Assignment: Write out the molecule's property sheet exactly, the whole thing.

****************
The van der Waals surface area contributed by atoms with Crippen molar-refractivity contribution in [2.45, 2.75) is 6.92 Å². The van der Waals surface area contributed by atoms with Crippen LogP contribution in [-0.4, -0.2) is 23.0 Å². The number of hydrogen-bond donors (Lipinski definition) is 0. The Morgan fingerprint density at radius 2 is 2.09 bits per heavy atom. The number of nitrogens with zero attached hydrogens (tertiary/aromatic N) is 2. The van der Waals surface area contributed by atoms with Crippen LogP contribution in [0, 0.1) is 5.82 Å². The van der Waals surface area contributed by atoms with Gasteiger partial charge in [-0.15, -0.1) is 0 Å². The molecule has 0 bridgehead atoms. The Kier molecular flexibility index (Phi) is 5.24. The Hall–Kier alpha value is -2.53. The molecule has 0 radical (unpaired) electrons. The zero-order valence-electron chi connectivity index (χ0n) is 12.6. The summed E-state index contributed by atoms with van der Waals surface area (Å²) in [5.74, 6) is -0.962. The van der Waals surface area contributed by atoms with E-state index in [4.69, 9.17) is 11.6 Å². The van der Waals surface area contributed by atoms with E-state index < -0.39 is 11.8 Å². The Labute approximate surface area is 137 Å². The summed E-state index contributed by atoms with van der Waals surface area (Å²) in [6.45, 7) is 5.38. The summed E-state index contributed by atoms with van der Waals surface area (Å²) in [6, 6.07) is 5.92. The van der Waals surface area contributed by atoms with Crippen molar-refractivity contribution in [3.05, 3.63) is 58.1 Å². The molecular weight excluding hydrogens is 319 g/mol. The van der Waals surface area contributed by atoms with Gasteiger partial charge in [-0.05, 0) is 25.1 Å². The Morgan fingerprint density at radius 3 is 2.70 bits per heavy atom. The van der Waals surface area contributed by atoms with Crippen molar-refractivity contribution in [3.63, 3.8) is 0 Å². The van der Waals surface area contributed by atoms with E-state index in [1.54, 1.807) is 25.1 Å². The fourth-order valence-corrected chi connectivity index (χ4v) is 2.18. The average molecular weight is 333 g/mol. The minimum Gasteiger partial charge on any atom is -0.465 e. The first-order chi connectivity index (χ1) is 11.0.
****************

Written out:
The van der Waals surface area contributed by atoms with Crippen molar-refractivity contribution in [2.45, 2.75) is 6.92 Å². The van der Waals surface area contributed by atoms with Crippen LogP contribution in [-0.4, -0.2) is 23.0 Å². The number of hydrogen-bond donors (Lipinski definition) is 0. The Morgan fingerprint density at radius 2 is 2.09 bits per heavy atom. The number of nitrogens with zero attached hydrogens (tertiary/aromatic N) is 2. The van der Waals surface area contributed by atoms with Crippen LogP contribution in [0, 0.1) is 5.82 Å². The van der Waals surface area contributed by atoms with Gasteiger partial charge in [-0.15, -0.1) is 0 Å². The molecule has 0 bridgehead atoms. The Kier molecular flexibility index (Phi) is 5.24. The Hall–Kier alpha value is -2.53. The molecule has 0 radical (unpaired) electrons. The zero-order valence-electron chi connectivity index (χ0n) is 12.6. The summed E-state index contributed by atoms with van der Waals surface area (Å²) in [5.74, 6) is -0.962. The van der Waals surface area contributed by atoms with E-state index in [4.69, 9.17) is 11.6 Å². The van der Waals surface area contributed by atoms with E-state index < -0.39 is 11.8 Å². The Labute approximate surface area is 137 Å². The summed E-state index contributed by atoms with van der Waals surface area (Å²) in [6.45, 7) is 5.38. The summed E-state index contributed by atoms with van der Waals surface area (Å²) in [6, 6.07) is 5.92. The van der Waals surface area contributed by atoms with Crippen molar-refractivity contribution in [3.05, 3.63) is 58.1 Å². The molecular weight excluding hydrogens is 319 g/mol. The van der Waals surface area contributed by atoms with Gasteiger partial charge in [-0.05, 0) is 25.1 Å². The Morgan fingerprint density at radius 3 is 2.70 bits per heavy atom. The van der Waals surface area contributed by atoms with Crippen molar-refractivity contribution in [3.63, 3.8) is 0 Å². The van der Waals surface area contributed by atoms with E-state index in [1.54, 1.807) is 25.1 Å². The fourth-order valence-corrected chi connectivity index (χ4v) is 2.18. The average molecular weight is 333 g/mol. The minimum Gasteiger partial charge on any atom is -0.465 e. The first-order chi connectivity index (χ1) is 11.0.